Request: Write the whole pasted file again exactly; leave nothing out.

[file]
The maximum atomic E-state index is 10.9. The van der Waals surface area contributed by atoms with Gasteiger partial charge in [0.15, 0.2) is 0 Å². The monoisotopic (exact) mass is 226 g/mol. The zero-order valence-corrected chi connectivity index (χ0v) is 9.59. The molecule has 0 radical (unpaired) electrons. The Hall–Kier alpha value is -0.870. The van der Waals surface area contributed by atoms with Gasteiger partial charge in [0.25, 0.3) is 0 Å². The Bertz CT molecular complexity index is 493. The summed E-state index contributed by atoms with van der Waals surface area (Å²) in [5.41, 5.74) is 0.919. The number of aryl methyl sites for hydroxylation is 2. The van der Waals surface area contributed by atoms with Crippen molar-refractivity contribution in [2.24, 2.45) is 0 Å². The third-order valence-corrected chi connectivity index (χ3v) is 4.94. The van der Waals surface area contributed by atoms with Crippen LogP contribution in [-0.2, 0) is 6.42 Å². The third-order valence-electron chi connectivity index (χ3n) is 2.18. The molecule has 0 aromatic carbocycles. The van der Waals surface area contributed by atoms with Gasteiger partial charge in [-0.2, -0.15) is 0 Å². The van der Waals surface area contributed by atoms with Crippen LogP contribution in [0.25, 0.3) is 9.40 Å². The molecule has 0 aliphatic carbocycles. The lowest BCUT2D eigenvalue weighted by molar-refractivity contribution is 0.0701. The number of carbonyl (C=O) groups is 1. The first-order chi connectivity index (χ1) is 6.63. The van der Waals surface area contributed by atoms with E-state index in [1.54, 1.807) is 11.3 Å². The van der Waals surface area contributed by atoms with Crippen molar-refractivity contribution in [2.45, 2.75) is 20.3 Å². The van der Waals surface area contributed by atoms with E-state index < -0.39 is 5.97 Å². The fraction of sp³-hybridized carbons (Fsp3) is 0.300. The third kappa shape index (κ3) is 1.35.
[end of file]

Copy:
The maximum atomic E-state index is 10.9. The van der Waals surface area contributed by atoms with Gasteiger partial charge in [0.15, 0.2) is 0 Å². The monoisotopic (exact) mass is 226 g/mol. The zero-order valence-corrected chi connectivity index (χ0v) is 9.59. The molecule has 0 radical (unpaired) electrons. The Hall–Kier alpha value is -0.870. The van der Waals surface area contributed by atoms with Gasteiger partial charge in [0.25, 0.3) is 0 Å². The Bertz CT molecular complexity index is 493. The summed E-state index contributed by atoms with van der Waals surface area (Å²) in [5.41, 5.74) is 0.919. The number of aryl methyl sites for hydroxylation is 2. The van der Waals surface area contributed by atoms with Crippen molar-refractivity contribution in [2.24, 2.45) is 0 Å². The third-order valence-corrected chi connectivity index (χ3v) is 4.94. The van der Waals surface area contributed by atoms with Crippen LogP contribution in [-0.2, 0) is 6.42 Å². The third-order valence-electron chi connectivity index (χ3n) is 2.18. The molecule has 0 aromatic carbocycles. The van der Waals surface area contributed by atoms with Gasteiger partial charge in [-0.2, -0.15) is 0 Å². The van der Waals surface area contributed by atoms with Crippen LogP contribution in [0.25, 0.3) is 9.40 Å². The molecule has 0 aliphatic carbocycles. The lowest BCUT2D eigenvalue weighted by molar-refractivity contribution is 0.0701. The number of carbonyl (C=O) groups is 1. The first-order chi connectivity index (χ1) is 6.63. The van der Waals surface area contributed by atoms with E-state index in [1.54, 1.807) is 11.3 Å². The van der Waals surface area contributed by atoms with Crippen molar-refractivity contribution in [2.45, 2.75) is 20.3 Å². The van der Waals surface area contributed by atoms with E-state index < -0.39 is 5.97 Å². The fraction of sp³-hybridized carbons (Fsp3) is 0.300. The third kappa shape index (κ3) is 1.35.